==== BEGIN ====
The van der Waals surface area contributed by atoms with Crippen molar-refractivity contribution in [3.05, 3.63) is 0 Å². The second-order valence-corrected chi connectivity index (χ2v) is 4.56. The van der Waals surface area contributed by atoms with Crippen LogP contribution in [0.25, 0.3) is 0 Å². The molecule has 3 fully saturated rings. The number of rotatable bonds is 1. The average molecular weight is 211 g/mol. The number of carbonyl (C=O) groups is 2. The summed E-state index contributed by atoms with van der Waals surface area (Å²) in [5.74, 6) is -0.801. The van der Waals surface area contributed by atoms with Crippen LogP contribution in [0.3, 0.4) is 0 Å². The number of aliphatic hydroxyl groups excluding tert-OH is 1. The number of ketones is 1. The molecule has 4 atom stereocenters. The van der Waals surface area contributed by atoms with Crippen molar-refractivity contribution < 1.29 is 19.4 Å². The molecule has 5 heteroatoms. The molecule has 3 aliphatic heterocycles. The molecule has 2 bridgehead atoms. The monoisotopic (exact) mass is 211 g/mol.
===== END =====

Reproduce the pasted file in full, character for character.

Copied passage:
The van der Waals surface area contributed by atoms with Crippen molar-refractivity contribution in [3.05, 3.63) is 0 Å². The second-order valence-corrected chi connectivity index (χ2v) is 4.56. The van der Waals surface area contributed by atoms with Crippen LogP contribution in [0.25, 0.3) is 0 Å². The molecule has 3 fully saturated rings. The number of rotatable bonds is 1. The average molecular weight is 211 g/mol. The number of carbonyl (C=O) groups is 2. The summed E-state index contributed by atoms with van der Waals surface area (Å²) in [5.74, 6) is -0.801. The van der Waals surface area contributed by atoms with Crippen LogP contribution in [0.3, 0.4) is 0 Å². The number of aliphatic hydroxyl groups excluding tert-OH is 1. The number of ketones is 1. The molecule has 4 atom stereocenters. The van der Waals surface area contributed by atoms with Crippen molar-refractivity contribution < 1.29 is 19.4 Å². The molecule has 5 heteroatoms. The molecule has 3 aliphatic heterocycles. The molecule has 2 bridgehead atoms. The monoisotopic (exact) mass is 211 g/mol.